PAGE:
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Dramatis Perfonæ.

SALINUS, Duke of Ephefus.
Ægeon, a Merchant of Syracuse.

Antipholis of Ephefus, Twin-Brothers, and Sons to

Antipholis of Syracufe,

Egeon and Emilia, but

unknown to each other.

Dromio of Ephefus, Tavin-Brothers, and Slaves to the

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Balthazar, a Merchant.

Angelo, a Goldsmith.

A Merchant, a Friend to Antipholis of Syracufe.
Dr. Pinch, a School-mafter and a Conjurer.

Emilia, Wife to Egeon, an Abbels at Ephefus.
Adriana, Wife to Antipholis af Ephesus.
Luciana, Sifter to Adriana.

Luce, Servant to Adriana.

Failer, Officers, and other Attendants.

SCENE, Ephefus.

This Play is taken from the Menæchmi of Plautus.






The Duke's Palace.

Enter the Duke of Ephefus, Egeon, Failor, and other Attendants.



ROCEED, Salinus, to procure my fall,
And by the doom of death end woes and all.
Duke. Merchant of Syracula, plead no more;
I am not partial to infringe our laws:

The enmity, and difcord, which of late
Sprung from the ranc'rous outrage of your Duke,
To merchants, our well-dealing countrymen,
(Who, wanting gilders to redeem their lives,
Have feal'd his rigorous ftatutes with their bloods)
Excludes all pity from our threatning looks.
For, fince the mortal and inteftine jars
"Twixt thy feditious countrymen and us,
It hath in folemn fynods been decreed,
Both by the Syracufans and ourfelves,
T'admit no traffick to our adverse towns.

Nay, more; if any born at Ephesus
Be feen at Syracufan marts and fairs,
Again, if any Syracufan born

Come to the bay of Ephefus, he dies:
His goods confifcate to the Duke's difpofe,
Unless a thousand marks be levied
To quit the penalty, and ranfom him.



Thy fubftance, valu'd at the highest rate,
Cannot amount unto a hundred marks;
Therefore, by law thou art condemn'd to die.
Egeon. Yet this my comfort, when your words are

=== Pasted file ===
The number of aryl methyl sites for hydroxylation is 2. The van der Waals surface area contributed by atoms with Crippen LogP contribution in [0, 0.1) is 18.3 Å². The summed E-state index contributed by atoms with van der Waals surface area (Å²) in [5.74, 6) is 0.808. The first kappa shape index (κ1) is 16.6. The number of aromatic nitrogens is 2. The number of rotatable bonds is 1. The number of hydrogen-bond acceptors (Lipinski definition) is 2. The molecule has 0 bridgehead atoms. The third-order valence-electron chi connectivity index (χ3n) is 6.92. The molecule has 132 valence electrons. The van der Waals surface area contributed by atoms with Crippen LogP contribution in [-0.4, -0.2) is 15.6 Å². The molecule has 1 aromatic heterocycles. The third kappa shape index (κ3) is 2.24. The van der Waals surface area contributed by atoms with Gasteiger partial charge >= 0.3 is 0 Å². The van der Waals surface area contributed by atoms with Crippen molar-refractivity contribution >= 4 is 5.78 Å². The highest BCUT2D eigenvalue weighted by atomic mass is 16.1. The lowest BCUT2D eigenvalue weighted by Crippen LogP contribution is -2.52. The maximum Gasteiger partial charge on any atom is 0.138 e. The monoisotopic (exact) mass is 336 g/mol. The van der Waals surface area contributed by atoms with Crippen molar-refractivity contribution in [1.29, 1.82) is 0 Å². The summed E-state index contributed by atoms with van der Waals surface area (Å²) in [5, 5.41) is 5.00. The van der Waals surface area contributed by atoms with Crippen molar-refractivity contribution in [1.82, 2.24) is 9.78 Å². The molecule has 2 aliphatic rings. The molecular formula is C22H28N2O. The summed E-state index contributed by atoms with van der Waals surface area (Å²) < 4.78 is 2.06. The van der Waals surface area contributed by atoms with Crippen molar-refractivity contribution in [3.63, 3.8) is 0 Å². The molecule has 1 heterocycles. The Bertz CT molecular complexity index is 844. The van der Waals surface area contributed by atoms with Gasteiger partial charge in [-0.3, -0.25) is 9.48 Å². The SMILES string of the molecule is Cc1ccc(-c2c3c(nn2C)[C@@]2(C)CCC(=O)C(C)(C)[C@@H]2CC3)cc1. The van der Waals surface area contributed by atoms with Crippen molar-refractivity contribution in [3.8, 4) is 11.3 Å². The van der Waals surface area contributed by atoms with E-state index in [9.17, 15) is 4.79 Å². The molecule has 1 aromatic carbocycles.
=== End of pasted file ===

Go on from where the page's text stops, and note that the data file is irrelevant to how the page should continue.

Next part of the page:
My woes end likewife with the evening fun.

Duke. Well, Syracufan, fay, in brief, the caufe,
Why thou departedft from thy native home
And for what cause thou cam'ft to Ephesis?


Egeon. A heavier talk could not have been impos'd, Than I to speak my grief unfpeakable:

Yet that the world may witnefs, that my end
Was wrought by nature, (1) not by vile offence,
I'll utter what my forrow gives me leave.
In Syracufa was I born, and wed

Unto a woman, happy, but for me;
And by me too, had not our hap been bad:
With her I liv'd in joy, our wealth increas'd,
By profperous voyages I often made

To Epidamnum; 'till my factor's death;

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And the great care of goods at random left,!A

Drew me from kind embracements of my fpoufe;
From whom my abfence was not fix months old,
Before herself, almoft at fainting under,
The pleafing punishment that women bear,
Had made provifion for her following me,

And foon, and fafe, arrived where I was.patow ‚odW7)

There fhe had not been long, but she became

A joyful mother of two goodly fons;

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And, which was ftrange, the one fo like the other, oʻI As could not be diftinguish'd but by names

(1) Was wrought by nature, not by vile offence,] All his hearers understood that the punishment he was about to undergo was in confequence of no private crime, but of the public enmity between two states, to one of which he belonged: But it was a ge neral fuperftition amongft, the ancients, that every great and fuds den misfortune was the vengeance of heaven parfuing, men for their fecret offences. Hence the fentiment here put into the mouth of the speaker was proper. By my paft life (fays he) which I am going to relate, the world may understand that my prefent death is according to the ordinary courfe of providence, [wrought by nature] and not the effects of divine vengeance for my crimes [not by vile offence.]




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